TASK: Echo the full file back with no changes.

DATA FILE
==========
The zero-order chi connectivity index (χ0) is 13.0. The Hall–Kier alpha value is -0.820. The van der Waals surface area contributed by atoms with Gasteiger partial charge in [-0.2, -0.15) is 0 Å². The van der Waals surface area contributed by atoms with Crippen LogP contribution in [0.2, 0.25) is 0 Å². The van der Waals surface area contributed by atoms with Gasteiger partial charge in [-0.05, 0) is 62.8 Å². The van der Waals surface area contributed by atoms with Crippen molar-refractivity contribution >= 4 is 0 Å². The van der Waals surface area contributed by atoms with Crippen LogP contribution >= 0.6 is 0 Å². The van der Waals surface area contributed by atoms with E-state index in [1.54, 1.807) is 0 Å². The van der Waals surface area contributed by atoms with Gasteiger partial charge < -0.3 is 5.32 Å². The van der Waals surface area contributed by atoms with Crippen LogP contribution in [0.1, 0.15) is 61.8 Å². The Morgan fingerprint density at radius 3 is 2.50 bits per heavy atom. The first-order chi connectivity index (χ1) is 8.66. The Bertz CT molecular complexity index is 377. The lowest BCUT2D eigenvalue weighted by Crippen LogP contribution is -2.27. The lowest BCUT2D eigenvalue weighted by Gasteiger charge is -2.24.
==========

The zero-order chi connectivity index (χ0) is 13.0. The Hall–Kier alpha value is -0.820. The van der Waals surface area contributed by atoms with Gasteiger partial charge in [-0.2, -0.15) is 0 Å². The van der Waals surface area contributed by atoms with Crippen LogP contribution in [0.2, 0.25) is 0 Å². The van der Waals surface area contributed by atoms with Gasteiger partial charge in [-0.05, 0) is 62.8 Å². The van der Waals surface area contributed by atoms with Crippen molar-refractivity contribution >= 4 is 0 Å². The van der Waals surface area contributed by atoms with Crippen LogP contribution >= 0.6 is 0 Å². The van der Waals surface area contributed by atoms with E-state index in [1.54, 1.807) is 0 Å². The van der Waals surface area contributed by atoms with Gasteiger partial charge < -0.3 is 5.32 Å². The van der Waals surface area contributed by atoms with Crippen LogP contribution in [0.1, 0.15) is 61.8 Å². The Morgan fingerprint density at radius 3 is 2.50 bits per heavy atom. The first-order chi connectivity index (χ1) is 8.66. The Bertz CT molecular complexity index is 377. The lowest BCUT2D eigenvalue weighted by Crippen LogP contribution is -2.27. The lowest BCUT2D eigenvalue weighted by Gasteiger charge is -2.24.